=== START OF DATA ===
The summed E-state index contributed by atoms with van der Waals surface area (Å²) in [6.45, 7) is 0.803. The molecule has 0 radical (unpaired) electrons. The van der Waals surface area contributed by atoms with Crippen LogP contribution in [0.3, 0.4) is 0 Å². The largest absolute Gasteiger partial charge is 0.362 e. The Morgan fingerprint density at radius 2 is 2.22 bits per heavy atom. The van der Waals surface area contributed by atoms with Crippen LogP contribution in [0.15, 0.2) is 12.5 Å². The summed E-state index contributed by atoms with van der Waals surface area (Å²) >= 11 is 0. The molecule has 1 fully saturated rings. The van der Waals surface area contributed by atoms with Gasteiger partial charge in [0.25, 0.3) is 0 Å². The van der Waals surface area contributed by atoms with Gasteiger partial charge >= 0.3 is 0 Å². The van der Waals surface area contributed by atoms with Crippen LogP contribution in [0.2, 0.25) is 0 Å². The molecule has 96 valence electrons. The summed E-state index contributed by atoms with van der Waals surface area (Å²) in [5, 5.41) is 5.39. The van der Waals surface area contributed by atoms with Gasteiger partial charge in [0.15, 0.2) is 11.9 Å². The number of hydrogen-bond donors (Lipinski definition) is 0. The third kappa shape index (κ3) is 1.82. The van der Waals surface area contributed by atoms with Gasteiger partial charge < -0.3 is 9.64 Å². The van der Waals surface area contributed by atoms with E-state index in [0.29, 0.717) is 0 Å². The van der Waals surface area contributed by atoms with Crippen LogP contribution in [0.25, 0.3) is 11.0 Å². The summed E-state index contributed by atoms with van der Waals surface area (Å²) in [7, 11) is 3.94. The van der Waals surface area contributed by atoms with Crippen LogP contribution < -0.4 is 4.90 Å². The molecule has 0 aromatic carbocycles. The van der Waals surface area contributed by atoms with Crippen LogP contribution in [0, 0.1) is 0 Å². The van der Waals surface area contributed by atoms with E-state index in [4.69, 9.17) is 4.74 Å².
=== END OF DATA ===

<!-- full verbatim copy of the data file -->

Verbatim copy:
The summed E-state index contributed by atoms with van der Waals surface area (Å²) in [6.45, 7) is 0.803. The molecule has 0 radical (unpaired) electrons. The van der Waals surface area contributed by atoms with Crippen LogP contribution in [0.3, 0.4) is 0 Å². The largest absolute Gasteiger partial charge is 0.362 e. The Morgan fingerprint density at radius 2 is 2.22 bits per heavy atom. The van der Waals surface area contributed by atoms with Crippen LogP contribution in [0.15, 0.2) is 12.5 Å². The summed E-state index contributed by atoms with van der Waals surface area (Å²) >= 11 is 0. The molecule has 1 fully saturated rings. The van der Waals surface area contributed by atoms with Gasteiger partial charge in [0.25, 0.3) is 0 Å². The van der Waals surface area contributed by atoms with Gasteiger partial charge >= 0.3 is 0 Å². The van der Waals surface area contributed by atoms with Crippen LogP contribution in [0.2, 0.25) is 0 Å². The molecule has 96 valence electrons. The summed E-state index contributed by atoms with van der Waals surface area (Å²) in [5, 5.41) is 5.39. The van der Waals surface area contributed by atoms with Gasteiger partial charge in [0.15, 0.2) is 11.9 Å². The number of hydrogen-bond donors (Lipinski definition) is 0. The third kappa shape index (κ3) is 1.82. The van der Waals surface area contributed by atoms with Gasteiger partial charge < -0.3 is 9.64 Å². The van der Waals surface area contributed by atoms with E-state index in [0.29, 0.717) is 0 Å². The van der Waals surface area contributed by atoms with Crippen LogP contribution in [0.25, 0.3) is 11.0 Å². The summed E-state index contributed by atoms with van der Waals surface area (Å²) in [7, 11) is 3.94. The van der Waals surface area contributed by atoms with Crippen LogP contribution < -0.4 is 4.90 Å². The molecule has 0 aromatic carbocycles. The van der Waals surface area contributed by atoms with Crippen LogP contribution in [0, 0.1) is 0 Å². The van der Waals surface area contributed by atoms with E-state index in [4.69, 9.17) is 4.74 Å².